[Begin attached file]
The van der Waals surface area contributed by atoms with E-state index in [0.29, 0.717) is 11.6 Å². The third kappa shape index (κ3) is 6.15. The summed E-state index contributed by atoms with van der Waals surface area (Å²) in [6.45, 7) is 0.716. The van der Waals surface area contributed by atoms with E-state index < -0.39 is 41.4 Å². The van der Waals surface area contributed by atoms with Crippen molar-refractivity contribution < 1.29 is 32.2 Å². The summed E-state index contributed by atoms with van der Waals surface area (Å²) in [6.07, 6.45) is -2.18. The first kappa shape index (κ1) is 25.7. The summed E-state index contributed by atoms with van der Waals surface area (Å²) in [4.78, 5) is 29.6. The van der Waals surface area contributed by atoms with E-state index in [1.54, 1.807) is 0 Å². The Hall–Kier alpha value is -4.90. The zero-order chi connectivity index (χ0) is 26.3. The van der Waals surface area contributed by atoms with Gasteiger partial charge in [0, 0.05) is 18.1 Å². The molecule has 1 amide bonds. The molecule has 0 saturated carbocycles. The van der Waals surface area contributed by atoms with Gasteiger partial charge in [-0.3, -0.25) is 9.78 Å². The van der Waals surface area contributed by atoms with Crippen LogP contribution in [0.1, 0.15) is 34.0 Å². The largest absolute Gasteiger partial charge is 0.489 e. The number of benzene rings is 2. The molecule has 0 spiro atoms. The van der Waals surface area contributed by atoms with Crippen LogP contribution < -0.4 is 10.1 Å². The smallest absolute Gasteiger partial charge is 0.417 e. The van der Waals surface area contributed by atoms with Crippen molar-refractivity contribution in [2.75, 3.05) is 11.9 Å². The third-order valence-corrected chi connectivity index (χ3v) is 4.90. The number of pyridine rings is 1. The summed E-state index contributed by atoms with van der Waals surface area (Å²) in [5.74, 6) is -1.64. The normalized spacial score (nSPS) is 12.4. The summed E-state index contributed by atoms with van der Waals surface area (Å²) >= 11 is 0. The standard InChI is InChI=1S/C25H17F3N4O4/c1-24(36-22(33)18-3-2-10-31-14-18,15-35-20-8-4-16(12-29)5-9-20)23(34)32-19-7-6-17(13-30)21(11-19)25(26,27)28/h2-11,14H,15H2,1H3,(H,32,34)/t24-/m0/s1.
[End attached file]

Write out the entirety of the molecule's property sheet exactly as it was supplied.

The van der Waals surface area contributed by atoms with E-state index in [0.29, 0.717) is 11.6 Å². The third kappa shape index (κ3) is 6.15. The summed E-state index contributed by atoms with van der Waals surface area (Å²) in [6.45, 7) is 0.716. The van der Waals surface area contributed by atoms with E-state index < -0.39 is 41.4 Å². The van der Waals surface area contributed by atoms with Crippen molar-refractivity contribution < 1.29 is 32.2 Å². The summed E-state index contributed by atoms with van der Waals surface area (Å²) in [6.07, 6.45) is -2.18. The first kappa shape index (κ1) is 25.7. The summed E-state index contributed by atoms with van der Waals surface area (Å²) in [4.78, 5) is 29.6. The van der Waals surface area contributed by atoms with E-state index in [1.54, 1.807) is 0 Å². The Hall–Kier alpha value is -4.90. The zero-order chi connectivity index (χ0) is 26.3. The van der Waals surface area contributed by atoms with Gasteiger partial charge in [0, 0.05) is 18.1 Å². The molecule has 1 amide bonds. The molecule has 0 saturated carbocycles. The van der Waals surface area contributed by atoms with Gasteiger partial charge in [-0.3, -0.25) is 9.78 Å². The van der Waals surface area contributed by atoms with Crippen LogP contribution in [0.1, 0.15) is 34.0 Å². The largest absolute Gasteiger partial charge is 0.489 e. The number of benzene rings is 2. The molecule has 0 spiro atoms. The van der Waals surface area contributed by atoms with Crippen LogP contribution < -0.4 is 10.1 Å². The smallest absolute Gasteiger partial charge is 0.417 e. The van der Waals surface area contributed by atoms with Crippen molar-refractivity contribution in [2.75, 3.05) is 11.9 Å². The third-order valence-corrected chi connectivity index (χ3v) is 4.90. The number of pyridine rings is 1. The summed E-state index contributed by atoms with van der Waals surface area (Å²) in [5.74, 6) is -1.64. The normalized spacial score (nSPS) is 12.4. The summed E-state index contributed by atoms with van der Waals surface area (Å²) >= 11 is 0. The standard InChI is InChI=1S/C25H17F3N4O4/c1-24(36-22(33)18-3-2-10-31-14-18,15-35-20-8-4-16(12-29)5-9-20)23(34)32-19-7-6-17(13-30)21(11-19)25(26,27)28/h2-11,14H,15H2,1H3,(H,32,34)/t24-/m0/s1.